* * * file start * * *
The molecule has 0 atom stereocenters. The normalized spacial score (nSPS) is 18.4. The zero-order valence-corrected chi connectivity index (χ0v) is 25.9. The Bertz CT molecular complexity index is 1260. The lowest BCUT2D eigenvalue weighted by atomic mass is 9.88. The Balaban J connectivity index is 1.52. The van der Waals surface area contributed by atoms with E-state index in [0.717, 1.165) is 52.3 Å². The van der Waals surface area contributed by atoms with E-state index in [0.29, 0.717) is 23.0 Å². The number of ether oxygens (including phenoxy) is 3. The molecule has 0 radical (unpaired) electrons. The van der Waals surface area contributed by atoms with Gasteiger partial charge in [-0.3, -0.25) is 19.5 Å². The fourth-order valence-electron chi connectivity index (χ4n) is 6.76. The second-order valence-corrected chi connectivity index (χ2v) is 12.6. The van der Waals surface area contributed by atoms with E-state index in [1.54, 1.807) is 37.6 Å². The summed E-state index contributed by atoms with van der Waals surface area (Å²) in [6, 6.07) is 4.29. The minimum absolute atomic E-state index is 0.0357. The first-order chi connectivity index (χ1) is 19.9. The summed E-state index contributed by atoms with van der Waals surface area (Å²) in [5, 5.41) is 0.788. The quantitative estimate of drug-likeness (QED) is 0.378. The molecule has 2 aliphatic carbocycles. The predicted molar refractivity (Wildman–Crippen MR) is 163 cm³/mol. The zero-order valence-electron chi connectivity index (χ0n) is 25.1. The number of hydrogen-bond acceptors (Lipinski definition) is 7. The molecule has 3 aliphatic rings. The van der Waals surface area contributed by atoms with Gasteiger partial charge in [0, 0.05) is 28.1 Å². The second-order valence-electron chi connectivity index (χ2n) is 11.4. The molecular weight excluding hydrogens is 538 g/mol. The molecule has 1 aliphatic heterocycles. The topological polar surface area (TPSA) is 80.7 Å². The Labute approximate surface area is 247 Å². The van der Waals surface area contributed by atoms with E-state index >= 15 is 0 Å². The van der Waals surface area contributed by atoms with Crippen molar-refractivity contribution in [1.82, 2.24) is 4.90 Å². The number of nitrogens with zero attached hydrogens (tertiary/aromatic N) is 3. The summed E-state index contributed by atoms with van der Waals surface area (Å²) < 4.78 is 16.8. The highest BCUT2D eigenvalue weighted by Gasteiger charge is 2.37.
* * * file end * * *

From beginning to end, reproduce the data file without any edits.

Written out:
The molecule has 0 atom stereocenters. The normalized spacial score (nSPS) is 18.4. The zero-order valence-corrected chi connectivity index (χ0v) is 25.9. The Bertz CT molecular complexity index is 1260. The lowest BCUT2D eigenvalue weighted by atomic mass is 9.88. The Balaban J connectivity index is 1.52. The van der Waals surface area contributed by atoms with E-state index in [0.717, 1.165) is 52.3 Å². The van der Waals surface area contributed by atoms with E-state index in [0.29, 0.717) is 23.0 Å². The number of ether oxygens (including phenoxy) is 3. The molecule has 0 radical (unpaired) electrons. The van der Waals surface area contributed by atoms with Gasteiger partial charge in [-0.3, -0.25) is 19.5 Å². The fourth-order valence-electron chi connectivity index (χ4n) is 6.76. The second-order valence-corrected chi connectivity index (χ2v) is 12.6. The van der Waals surface area contributed by atoms with E-state index in [1.54, 1.807) is 37.6 Å². The summed E-state index contributed by atoms with van der Waals surface area (Å²) in [6, 6.07) is 4.29. The minimum absolute atomic E-state index is 0.0357. The first-order chi connectivity index (χ1) is 19.9. The summed E-state index contributed by atoms with van der Waals surface area (Å²) in [5, 5.41) is 0.788. The quantitative estimate of drug-likeness (QED) is 0.378. The molecule has 2 aliphatic carbocycles. The predicted molar refractivity (Wildman–Crippen MR) is 163 cm³/mol. The zero-order valence-electron chi connectivity index (χ0n) is 25.1. The number of hydrogen-bond acceptors (Lipinski definition) is 7. The molecule has 3 aliphatic rings. The van der Waals surface area contributed by atoms with Gasteiger partial charge in [0, 0.05) is 28.1 Å². The second-order valence-electron chi connectivity index (χ2n) is 11.4. The molecular weight excluding hydrogens is 538 g/mol. The molecule has 1 aliphatic heterocycles. The topological polar surface area (TPSA) is 80.7 Å². The Labute approximate surface area is 247 Å². The van der Waals surface area contributed by atoms with E-state index >= 15 is 0 Å². The van der Waals surface area contributed by atoms with Crippen molar-refractivity contribution in [1.82, 2.24) is 4.90 Å². The number of nitrogens with zero attached hydrogens (tertiary/aromatic N) is 3. The summed E-state index contributed by atoms with van der Waals surface area (Å²) < 4.78 is 16.8. The highest BCUT2D eigenvalue weighted by Gasteiger charge is 2.37.